By the time O'Shay graduated from Northwestern University, she was already well-versed in cinematography and film, but the leading ladies in Unapologetic — Bonsu, Bahhs and May — were already well-known in Chicago for other reasons. Bella Bahhs is a Chicago-based rapper and youth advocate, Bonsu is a writer and National Public Policy Chair of the Black Youth Project 100, and May is an activist, public speaker and cofounder of Assata's Daughters. The common thread between these four young women is their passion for social justice issues, their determination to empower young women of color, and their desire to keep their rebel spirit unapologetically lit. Unapologetic is due out next year.
Ashley O'Shay didn't get involved with social justice movements to make a documentary, but after witnessing mainstream media's coverage of the peaceful protests that followed a multitude of police killings of unarmed people of color, she felt compelled to use her filmmaking skills to combat the misrepresentation she saw on the news.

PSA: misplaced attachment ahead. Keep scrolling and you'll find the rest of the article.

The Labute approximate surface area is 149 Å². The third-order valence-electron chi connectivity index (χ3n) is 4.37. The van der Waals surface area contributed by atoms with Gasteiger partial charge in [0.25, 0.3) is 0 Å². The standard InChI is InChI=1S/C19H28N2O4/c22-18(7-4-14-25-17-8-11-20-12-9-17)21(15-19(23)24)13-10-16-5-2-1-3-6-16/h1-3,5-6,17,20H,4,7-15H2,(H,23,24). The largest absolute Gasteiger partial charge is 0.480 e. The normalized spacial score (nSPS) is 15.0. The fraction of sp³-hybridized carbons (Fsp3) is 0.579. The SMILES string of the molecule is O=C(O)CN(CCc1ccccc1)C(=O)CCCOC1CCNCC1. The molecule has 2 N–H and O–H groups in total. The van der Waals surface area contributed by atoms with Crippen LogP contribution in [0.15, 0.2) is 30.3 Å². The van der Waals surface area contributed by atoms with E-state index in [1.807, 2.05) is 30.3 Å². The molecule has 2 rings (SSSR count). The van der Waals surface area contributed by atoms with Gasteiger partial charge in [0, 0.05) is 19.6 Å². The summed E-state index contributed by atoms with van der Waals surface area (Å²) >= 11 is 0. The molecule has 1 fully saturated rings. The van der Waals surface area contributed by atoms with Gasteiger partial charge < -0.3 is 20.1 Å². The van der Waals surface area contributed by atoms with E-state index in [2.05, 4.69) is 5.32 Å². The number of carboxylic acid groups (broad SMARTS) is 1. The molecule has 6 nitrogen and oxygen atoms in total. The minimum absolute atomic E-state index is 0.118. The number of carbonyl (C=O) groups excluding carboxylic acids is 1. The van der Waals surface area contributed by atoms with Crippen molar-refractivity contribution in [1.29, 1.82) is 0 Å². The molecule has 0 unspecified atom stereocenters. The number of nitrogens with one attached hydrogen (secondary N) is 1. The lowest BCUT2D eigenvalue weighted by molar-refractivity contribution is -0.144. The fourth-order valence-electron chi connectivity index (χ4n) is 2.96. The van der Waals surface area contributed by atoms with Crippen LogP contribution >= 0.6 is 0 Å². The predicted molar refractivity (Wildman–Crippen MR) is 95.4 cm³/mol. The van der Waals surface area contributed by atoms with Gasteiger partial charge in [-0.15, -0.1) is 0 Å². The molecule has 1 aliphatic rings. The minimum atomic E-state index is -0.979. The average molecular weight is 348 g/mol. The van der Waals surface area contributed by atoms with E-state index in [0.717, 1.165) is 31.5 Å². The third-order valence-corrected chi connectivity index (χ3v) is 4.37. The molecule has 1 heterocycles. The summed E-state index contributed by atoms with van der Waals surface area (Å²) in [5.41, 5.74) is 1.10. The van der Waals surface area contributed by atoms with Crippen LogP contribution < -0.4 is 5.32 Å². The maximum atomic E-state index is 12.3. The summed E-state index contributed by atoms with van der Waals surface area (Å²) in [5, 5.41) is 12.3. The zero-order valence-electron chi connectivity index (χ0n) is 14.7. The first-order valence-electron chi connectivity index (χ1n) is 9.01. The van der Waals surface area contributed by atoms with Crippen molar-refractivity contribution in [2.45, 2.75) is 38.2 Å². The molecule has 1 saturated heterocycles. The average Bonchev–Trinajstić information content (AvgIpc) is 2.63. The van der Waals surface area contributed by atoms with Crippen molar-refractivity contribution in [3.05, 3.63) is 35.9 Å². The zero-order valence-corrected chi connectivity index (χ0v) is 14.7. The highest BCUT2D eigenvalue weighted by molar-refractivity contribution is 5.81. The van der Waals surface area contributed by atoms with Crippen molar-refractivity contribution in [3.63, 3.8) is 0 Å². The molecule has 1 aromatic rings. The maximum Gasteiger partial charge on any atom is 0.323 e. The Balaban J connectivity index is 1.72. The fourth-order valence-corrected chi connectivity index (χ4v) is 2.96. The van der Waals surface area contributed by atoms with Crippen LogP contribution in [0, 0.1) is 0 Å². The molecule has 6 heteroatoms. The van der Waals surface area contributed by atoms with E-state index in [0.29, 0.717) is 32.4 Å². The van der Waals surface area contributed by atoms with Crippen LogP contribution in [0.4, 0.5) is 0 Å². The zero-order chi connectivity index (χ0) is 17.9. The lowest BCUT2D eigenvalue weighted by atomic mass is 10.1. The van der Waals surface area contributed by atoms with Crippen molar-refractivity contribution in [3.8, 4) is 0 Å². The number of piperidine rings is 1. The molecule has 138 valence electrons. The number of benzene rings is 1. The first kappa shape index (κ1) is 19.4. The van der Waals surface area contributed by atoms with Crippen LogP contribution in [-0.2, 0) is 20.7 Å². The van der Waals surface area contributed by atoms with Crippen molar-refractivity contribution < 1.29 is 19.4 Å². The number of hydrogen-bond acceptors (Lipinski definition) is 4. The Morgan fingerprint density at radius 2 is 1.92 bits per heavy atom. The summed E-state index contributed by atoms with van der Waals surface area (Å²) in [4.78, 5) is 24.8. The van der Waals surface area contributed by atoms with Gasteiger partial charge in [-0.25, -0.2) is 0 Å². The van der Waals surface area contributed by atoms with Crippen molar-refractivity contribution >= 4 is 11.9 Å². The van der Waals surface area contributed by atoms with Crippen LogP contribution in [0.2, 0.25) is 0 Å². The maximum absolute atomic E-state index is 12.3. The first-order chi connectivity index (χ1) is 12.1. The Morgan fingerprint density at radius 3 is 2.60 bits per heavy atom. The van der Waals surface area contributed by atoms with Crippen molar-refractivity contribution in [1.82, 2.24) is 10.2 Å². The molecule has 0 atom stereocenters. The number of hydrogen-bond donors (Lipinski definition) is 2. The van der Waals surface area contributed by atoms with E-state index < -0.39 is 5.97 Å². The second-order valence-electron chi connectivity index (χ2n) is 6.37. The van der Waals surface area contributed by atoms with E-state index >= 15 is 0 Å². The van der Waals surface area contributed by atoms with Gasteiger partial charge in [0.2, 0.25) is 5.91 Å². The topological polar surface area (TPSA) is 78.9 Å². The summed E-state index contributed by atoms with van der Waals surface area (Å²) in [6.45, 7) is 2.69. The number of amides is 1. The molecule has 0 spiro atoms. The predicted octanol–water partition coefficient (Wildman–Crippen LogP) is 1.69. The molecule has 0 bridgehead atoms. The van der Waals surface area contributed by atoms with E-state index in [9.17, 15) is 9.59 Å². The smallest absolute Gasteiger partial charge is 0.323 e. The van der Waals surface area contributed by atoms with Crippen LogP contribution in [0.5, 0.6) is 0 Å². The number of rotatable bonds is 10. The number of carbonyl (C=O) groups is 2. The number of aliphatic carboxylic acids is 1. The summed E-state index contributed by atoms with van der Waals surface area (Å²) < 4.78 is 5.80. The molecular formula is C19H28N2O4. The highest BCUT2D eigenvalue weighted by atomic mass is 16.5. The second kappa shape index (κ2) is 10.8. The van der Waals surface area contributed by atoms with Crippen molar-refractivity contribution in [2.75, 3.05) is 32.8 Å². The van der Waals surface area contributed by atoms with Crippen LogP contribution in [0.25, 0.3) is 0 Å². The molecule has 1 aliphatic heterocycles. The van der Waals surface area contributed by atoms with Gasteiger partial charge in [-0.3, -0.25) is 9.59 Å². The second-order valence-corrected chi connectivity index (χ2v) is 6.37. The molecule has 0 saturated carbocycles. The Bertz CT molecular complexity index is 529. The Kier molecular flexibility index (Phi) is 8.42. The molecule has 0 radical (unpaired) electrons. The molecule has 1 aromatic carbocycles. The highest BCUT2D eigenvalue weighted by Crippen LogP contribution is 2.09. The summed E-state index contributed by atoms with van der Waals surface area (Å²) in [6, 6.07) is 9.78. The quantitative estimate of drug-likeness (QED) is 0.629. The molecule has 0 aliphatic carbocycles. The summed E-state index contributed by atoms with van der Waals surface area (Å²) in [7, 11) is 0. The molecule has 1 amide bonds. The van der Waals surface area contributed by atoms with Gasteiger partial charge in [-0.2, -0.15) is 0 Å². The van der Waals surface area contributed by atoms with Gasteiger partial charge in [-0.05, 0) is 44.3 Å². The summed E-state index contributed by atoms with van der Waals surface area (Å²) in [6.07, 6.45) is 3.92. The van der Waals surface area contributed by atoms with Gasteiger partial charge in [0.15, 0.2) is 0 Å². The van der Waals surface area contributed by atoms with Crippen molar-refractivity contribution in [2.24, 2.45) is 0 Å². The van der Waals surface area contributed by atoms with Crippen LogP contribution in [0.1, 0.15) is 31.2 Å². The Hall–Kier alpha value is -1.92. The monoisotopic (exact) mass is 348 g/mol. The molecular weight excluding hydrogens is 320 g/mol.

The Indianapolis-born director began studying the Black Liberation Movement in Chicago from its inception in the late 1960s to its resurgence today for the same reasons that many other black youth have. She's galvanized, informed and surrounded by others like herself — young people who understand that their involvement can make an impact on the future of race relations in this country. Her documentary follows the bittersweet journey of black women activists Janae Bonsu, Bella Bahhs and Page May as they attend protests and engage in discussions with their community, local legislatures and peers about police brutality, the worth of black and brown bodies in America, and options for moving forward from talk to action. O'Shay chronicles moments from the Let Us Breathe Collective, Assata's Daughters, and scenes from the Black Lives Matter movement in Chicago for her documentary Unapologetic, an exceptionally candid and decidedly feminine contribution to the film world.